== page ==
High Availability >99.99%

High Availability Services

In the past 6 years, good or bad, I have been in an engineering leader role owning the most critical uptime or service availability in a few hyper growth companies. The tech stack varies from private data centers, AWS, and GCP. It is not an easy job. But I have led teams to achieve great success, often higher > 99.99%, some quarter result >99.999%, and learned a few important lessons that I am glad to share with you in this article.

(I learned a lot from my network and LinkedIn. Time to contribute back a bit.)

If the architecture is not right, address that first

There are a lot of optimization tricks to play, such as rate limiting, concurrency, local queuing, DB connection pool size limit, optimizing logging, tuning JVM, Hibernate, disk, mysql, hardware … However, it is important to recognize, this is not a scalable architecture to achieve high availability, at least not as a state of art of our industry, no matter how much effort to put in.

Cloud does not necessarily make things easier

Here are a few real world examples that I experienced.

  • Aurora DB replication failed
  • REDIS cluster was overwhelmed by too many connections
  • No enough capacity in a region for a new EC2 instance type so new instances failed to launch per auto scaling policy.
  • CPU quota hit for limit for a region

In summary, it is important to understand Cloud does not have a 100% guarantee. We should consider it as part of architecture, design and prepare for potential failures.

See https://aws.amazon.com/compute/sla/. =99% availability means 432 minutes, or >7 hours of downtime in a month, or 15 min downtime per day. AWS will refund 10% of cost to you. But will customers who rely on your product and service 24/7 be okay with it? Probably not.

MicroServices expose more failure points

In reality, the system is complex in a different way than the monolithic alternative.

  • Each service is 99.99% available. The combination of the whole system is likely < 99.99%.
  • Ownership of these services are often distributed to different teams. Who will own the overall uptime?
  • APM tool gives insights how these systems are connected but no insights where it may fail and how the whole system will behave due to those failures.

Human Errors

  • Ran test script while mistakenly connected with production environment, deleted the account database.
  • Rolled out incompatible changes that forced a restart of dependent services, causing downtime.
  • Migration to a new AWS service hit failures and was forced rollback.
  • Facing service degradation, took wrong on-call action and made things much worse.

Path to high availability > 99.99%

It is achievable

My experience proves it is achievable.

Start with architecture review

Analyze service dependencies, type of failures, the recovery path, and recovery speed, and degradation’ impact to customers. Create a list of prioritized work items.

A few examples:

  • Kafka persistence layer failed. Is there a standby cluster? If yes, how quick can the fail over finish? Meanwhile, is there data loss?
  • Will high traffic of one customer take down the data ingestion for all other customers?
  • If the account DB is down, will data ingestion stop? Will UI continue to work?
  • If one customer sends a super big query, scanning 4 years’ data, will all customers’ queries hit timeout?
  • If REDIS cache layer fails, will all services fail catastrophically?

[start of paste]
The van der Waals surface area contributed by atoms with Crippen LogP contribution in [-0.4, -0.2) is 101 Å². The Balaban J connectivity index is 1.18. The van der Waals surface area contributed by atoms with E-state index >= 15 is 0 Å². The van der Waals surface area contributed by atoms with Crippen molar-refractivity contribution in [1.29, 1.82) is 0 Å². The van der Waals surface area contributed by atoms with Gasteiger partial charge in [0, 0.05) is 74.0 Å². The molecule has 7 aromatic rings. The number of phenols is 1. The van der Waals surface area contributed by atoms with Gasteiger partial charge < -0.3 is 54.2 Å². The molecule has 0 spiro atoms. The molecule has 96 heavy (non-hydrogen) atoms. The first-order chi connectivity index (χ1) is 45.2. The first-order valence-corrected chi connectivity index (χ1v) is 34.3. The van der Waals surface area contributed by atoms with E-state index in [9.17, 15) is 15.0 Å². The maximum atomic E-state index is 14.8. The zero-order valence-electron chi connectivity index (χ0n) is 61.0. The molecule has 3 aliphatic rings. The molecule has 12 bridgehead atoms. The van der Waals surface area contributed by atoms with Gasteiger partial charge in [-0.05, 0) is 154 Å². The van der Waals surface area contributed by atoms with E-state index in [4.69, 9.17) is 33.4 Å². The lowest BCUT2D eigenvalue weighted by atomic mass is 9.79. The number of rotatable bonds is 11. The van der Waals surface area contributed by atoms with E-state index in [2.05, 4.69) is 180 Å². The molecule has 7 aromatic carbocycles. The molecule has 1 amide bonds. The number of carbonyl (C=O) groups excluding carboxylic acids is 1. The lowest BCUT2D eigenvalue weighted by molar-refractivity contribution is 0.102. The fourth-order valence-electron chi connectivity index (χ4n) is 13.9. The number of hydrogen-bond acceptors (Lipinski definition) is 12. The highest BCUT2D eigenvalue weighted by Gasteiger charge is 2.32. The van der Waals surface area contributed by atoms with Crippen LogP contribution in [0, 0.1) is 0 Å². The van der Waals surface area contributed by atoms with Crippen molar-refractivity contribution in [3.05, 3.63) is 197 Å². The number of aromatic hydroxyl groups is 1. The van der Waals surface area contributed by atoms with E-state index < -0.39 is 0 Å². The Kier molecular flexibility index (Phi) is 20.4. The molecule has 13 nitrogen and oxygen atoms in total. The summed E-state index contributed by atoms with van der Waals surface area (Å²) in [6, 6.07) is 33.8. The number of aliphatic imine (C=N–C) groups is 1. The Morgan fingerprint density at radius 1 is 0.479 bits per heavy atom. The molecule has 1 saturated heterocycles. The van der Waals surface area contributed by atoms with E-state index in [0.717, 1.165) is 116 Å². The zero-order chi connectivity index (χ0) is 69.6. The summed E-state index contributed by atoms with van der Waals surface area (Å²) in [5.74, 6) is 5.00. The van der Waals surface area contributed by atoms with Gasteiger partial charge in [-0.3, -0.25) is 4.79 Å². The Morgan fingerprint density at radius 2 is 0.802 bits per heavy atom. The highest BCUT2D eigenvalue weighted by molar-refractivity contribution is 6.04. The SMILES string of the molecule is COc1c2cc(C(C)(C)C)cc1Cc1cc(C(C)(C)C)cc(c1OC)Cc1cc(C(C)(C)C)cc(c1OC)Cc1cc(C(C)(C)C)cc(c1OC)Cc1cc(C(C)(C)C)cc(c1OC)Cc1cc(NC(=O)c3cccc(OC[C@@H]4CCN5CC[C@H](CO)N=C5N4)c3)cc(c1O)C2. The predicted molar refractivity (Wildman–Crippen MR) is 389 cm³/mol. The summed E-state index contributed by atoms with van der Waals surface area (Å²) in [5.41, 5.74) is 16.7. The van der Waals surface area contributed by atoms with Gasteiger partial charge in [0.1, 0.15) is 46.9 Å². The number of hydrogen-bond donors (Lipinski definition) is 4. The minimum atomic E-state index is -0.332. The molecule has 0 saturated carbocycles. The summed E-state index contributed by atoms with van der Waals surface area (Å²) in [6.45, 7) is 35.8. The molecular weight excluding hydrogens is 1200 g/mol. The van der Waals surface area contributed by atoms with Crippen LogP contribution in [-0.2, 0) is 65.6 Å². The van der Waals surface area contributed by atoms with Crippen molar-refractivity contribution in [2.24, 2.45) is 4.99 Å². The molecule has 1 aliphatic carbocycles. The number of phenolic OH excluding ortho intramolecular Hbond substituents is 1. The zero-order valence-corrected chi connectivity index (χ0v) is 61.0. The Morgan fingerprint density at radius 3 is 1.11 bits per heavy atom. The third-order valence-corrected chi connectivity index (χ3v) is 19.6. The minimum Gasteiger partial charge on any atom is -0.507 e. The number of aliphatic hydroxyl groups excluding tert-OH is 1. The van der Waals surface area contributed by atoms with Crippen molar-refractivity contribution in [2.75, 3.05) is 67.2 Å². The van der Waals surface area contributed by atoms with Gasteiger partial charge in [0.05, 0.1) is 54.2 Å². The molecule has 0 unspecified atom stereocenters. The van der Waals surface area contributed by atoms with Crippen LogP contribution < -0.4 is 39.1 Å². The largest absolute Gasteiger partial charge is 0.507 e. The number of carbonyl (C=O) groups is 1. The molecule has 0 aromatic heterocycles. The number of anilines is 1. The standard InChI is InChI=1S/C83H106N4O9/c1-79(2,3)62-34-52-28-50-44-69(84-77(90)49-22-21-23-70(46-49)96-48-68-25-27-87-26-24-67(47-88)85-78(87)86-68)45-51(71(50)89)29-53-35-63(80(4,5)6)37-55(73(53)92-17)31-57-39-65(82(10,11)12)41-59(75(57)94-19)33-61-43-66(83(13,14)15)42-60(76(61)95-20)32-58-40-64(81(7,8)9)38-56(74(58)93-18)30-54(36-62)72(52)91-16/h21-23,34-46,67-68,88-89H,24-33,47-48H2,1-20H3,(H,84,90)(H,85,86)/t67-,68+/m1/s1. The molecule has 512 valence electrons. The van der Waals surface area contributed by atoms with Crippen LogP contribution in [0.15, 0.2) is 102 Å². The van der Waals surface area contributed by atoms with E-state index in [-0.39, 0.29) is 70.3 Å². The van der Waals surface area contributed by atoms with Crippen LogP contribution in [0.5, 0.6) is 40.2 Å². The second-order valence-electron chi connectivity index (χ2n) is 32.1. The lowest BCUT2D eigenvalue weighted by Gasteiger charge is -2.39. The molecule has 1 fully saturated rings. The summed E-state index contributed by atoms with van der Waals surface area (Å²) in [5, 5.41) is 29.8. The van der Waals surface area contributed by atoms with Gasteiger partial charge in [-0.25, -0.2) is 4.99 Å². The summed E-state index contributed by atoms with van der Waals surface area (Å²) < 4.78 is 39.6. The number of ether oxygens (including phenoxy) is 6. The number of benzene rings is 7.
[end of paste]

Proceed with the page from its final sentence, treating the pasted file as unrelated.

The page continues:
Do it pragmatically and consider ROI

Here are the details:

When data comes to ingestion API, apiKey is validated before the data is written into Kafka. ApiKeys are saved in PostgreSQL and cached locally in each ingestion server. Once the cache expires periodically, the server reaches the account database to retrieve valid apiKey for the given account.

When account DB is down, apiKey in ingestion servers will expire shortly but cannot refresh. The ingestion service begins to reject incoming data for the customer with those apiKeys.

The fix consists of two parts. First, if the account DB is offline, keep the apiKey in cache even after its expiration. Second, write a cron job to back up apiKeys to S3 files periodically. Why is this needed? The data ingestion service is auto scaling. While the first part helps the existing servers, it won’t work for new added servers as those have an empty cache to populate with valid apiKeys from somewhere. The S3 file works for that and new servers can fall back and read the latest apiKeys from S3 when DB is offline.

Once we implemented the above at Company A, uptime of data ingestion jumped to 99.999% in the next quarter. Later, when the team migrated from self hosted PostgreSQL to AWS Aurora DB, Aurora DB failed twice due to alter table replication failure. The data ingestion breezed through the two events without any issue.

Test your system proactively

  • Stress the system with 5 to 10 times of regular peak traffic.
  • Intentionally take down some service and data store, and verify the system’s behavior against assumptions.

It is quite often to find that some service is not configured for auto scaling or new bottleneck, never identified before surfaces.

Put these into the priority list and iterate again.

Standardize the process of rollout of major changes

Failure mitigation and fast recovery

Prepare the team

Fire drill the team.

Do not be overconfident

When we onboard a new service where the code is not written by us, the natural assumption is that it should just work. In reality, it often does not.

One example: we recently used an open source analytics engine. It is designed for scalability and reliability. However, under load, its dependency ZooKeeper crashed a few times due to filling up the disk, halting the whole system. Fortunately it was detected in test and staging, never impacted production.

Conclusion

Hope you enjoy reading this article and love to hear your experiences and thoughts.

VP Engineering